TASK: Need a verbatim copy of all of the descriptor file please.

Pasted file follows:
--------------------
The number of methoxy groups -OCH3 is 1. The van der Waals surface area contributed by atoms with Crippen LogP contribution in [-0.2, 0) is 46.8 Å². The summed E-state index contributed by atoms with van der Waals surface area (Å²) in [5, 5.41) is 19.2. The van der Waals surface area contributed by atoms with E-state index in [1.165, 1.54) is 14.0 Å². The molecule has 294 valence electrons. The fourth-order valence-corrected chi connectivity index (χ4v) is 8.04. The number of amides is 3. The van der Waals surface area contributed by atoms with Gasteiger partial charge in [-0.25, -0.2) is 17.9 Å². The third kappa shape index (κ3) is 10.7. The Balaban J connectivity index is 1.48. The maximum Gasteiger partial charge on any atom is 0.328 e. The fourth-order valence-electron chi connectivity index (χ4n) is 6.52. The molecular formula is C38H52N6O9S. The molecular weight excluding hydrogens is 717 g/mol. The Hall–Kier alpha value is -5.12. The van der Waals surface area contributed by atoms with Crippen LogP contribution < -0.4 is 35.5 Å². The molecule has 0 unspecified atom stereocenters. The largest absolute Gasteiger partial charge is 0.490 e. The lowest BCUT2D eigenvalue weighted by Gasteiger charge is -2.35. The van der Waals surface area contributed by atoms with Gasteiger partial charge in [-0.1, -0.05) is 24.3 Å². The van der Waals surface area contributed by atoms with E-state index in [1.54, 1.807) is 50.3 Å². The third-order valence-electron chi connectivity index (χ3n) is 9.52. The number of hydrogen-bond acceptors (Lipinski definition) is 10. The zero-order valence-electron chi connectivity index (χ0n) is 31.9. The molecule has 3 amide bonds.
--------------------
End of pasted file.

The number of methoxy groups -OCH3 is 1. The van der Waals surface area contributed by atoms with Crippen LogP contribution in [-0.2, 0) is 46.8 Å². The summed E-state index contributed by atoms with van der Waals surface area (Å²) in [5, 5.41) is 19.2. The van der Waals surface area contributed by atoms with E-state index in [1.165, 1.54) is 14.0 Å². The molecule has 294 valence electrons. The fourth-order valence-corrected chi connectivity index (χ4v) is 8.04. The number of amides is 3. The van der Waals surface area contributed by atoms with Gasteiger partial charge in [-0.25, -0.2) is 17.9 Å². The third kappa shape index (κ3) is 10.7. The Balaban J connectivity index is 1.48. The maximum Gasteiger partial charge on any atom is 0.328 e. The fourth-order valence-electron chi connectivity index (χ4n) is 6.52. The molecular formula is C38H52N6O9S. The molecular weight excluding hydrogens is 717 g/mol. The Hall–Kier alpha value is -5.12. The van der Waals surface area contributed by atoms with Crippen LogP contribution < -0.4 is 35.5 Å². The molecule has 0 unspecified atom stereocenters. The largest absolute Gasteiger partial charge is 0.490 e. The lowest BCUT2D eigenvalue weighted by Gasteiger charge is -2.35. The van der Waals surface area contributed by atoms with Gasteiger partial charge in [-0.1, -0.05) is 24.3 Å². The van der Waals surface area contributed by atoms with E-state index in [1.54, 1.807) is 50.3 Å². The third-order valence-electron chi connectivity index (χ3n) is 9.52. The number of hydrogen-bond acceptors (Lipinski definition) is 10. The zero-order valence-electron chi connectivity index (χ0n) is 31.9. The molecule has 3 amide bonds.